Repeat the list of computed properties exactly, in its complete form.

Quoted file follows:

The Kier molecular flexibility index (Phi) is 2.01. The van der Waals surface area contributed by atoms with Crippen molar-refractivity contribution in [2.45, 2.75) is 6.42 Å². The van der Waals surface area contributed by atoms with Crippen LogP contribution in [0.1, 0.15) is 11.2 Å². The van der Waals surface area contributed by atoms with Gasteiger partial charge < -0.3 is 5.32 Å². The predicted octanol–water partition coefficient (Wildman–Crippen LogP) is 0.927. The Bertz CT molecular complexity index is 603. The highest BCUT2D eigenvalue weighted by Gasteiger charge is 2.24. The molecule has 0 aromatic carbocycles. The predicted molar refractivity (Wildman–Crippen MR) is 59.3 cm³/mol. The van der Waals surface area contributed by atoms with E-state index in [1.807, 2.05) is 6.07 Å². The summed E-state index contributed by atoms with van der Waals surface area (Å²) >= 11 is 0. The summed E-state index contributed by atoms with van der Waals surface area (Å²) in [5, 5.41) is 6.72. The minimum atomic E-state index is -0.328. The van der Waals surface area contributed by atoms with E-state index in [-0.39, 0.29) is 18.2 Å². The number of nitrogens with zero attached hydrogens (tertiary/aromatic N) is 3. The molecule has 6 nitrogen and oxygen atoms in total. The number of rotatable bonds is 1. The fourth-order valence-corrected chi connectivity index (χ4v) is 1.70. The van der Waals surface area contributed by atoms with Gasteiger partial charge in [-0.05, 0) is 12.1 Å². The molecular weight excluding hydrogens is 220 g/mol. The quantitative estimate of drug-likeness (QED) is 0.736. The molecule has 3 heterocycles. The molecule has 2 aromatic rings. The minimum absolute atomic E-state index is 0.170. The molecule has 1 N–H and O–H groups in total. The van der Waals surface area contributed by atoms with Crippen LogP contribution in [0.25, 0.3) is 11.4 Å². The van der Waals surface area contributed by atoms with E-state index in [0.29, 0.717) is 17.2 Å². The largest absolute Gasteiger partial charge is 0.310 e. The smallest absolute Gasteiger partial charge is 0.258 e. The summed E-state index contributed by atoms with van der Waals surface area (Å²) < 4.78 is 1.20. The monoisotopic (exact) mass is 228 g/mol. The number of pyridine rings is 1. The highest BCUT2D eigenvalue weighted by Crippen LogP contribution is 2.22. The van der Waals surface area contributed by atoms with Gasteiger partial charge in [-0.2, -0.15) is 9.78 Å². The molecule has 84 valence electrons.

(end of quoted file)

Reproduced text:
The Kier molecular flexibility index (Phi) is 2.01. The van der Waals surface area contributed by atoms with Crippen molar-refractivity contribution in [2.45, 2.75) is 6.42 Å². The van der Waals surface area contributed by atoms with Crippen LogP contribution in [0.1, 0.15) is 11.2 Å². The van der Waals surface area contributed by atoms with Gasteiger partial charge < -0.3 is 5.32 Å². The predicted octanol–water partition coefficient (Wildman–Crippen LogP) is 0.927. The Bertz CT molecular complexity index is 603. The highest BCUT2D eigenvalue weighted by Gasteiger charge is 2.24. The molecule has 0 aromatic carbocycles. The predicted molar refractivity (Wildman–Crippen MR) is 59.3 cm³/mol. The van der Waals surface area contributed by atoms with E-state index in [1.807, 2.05) is 6.07 Å². The summed E-state index contributed by atoms with van der Waals surface area (Å²) >= 11 is 0. The summed E-state index contributed by atoms with van der Waals surface area (Å²) in [5, 5.41) is 6.72. The minimum atomic E-state index is -0.328. The van der Waals surface area contributed by atoms with E-state index in [-0.39, 0.29) is 18.2 Å². The number of nitrogens with zero attached hydrogens (tertiary/aromatic N) is 3. The molecule has 6 nitrogen and oxygen atoms in total. The number of rotatable bonds is 1. The fourth-order valence-corrected chi connectivity index (χ4v) is 1.70. The van der Waals surface area contributed by atoms with Gasteiger partial charge in [-0.05, 0) is 12.1 Å². The molecular weight excluding hydrogens is 220 g/mol. The quantitative estimate of drug-likeness (QED) is 0.736. The molecule has 3 heterocycles. The molecule has 2 aromatic rings. The minimum absolute atomic E-state index is 0.170. The molecule has 1 N–H and O–H groups in total. The van der Waals surface area contributed by atoms with Crippen LogP contribution in [0.25, 0.3) is 11.4 Å². The van der Waals surface area contributed by atoms with E-state index in [0.29, 0.717) is 17.2 Å². The largest absolute Gasteiger partial charge is 0.310 e. The smallest absolute Gasteiger partial charge is 0.258 e. The summed E-state index contributed by atoms with van der Waals surface area (Å²) < 4.78 is 1.20. The monoisotopic (exact) mass is 228 g/mol. The number of pyridine rings is 1. The highest BCUT2D eigenvalue weighted by Crippen LogP contribution is 2.22. The van der Waals surface area contributed by atoms with Gasteiger partial charge in [-0.2, -0.15) is 9.78 Å². The molecule has 84 valence electrons.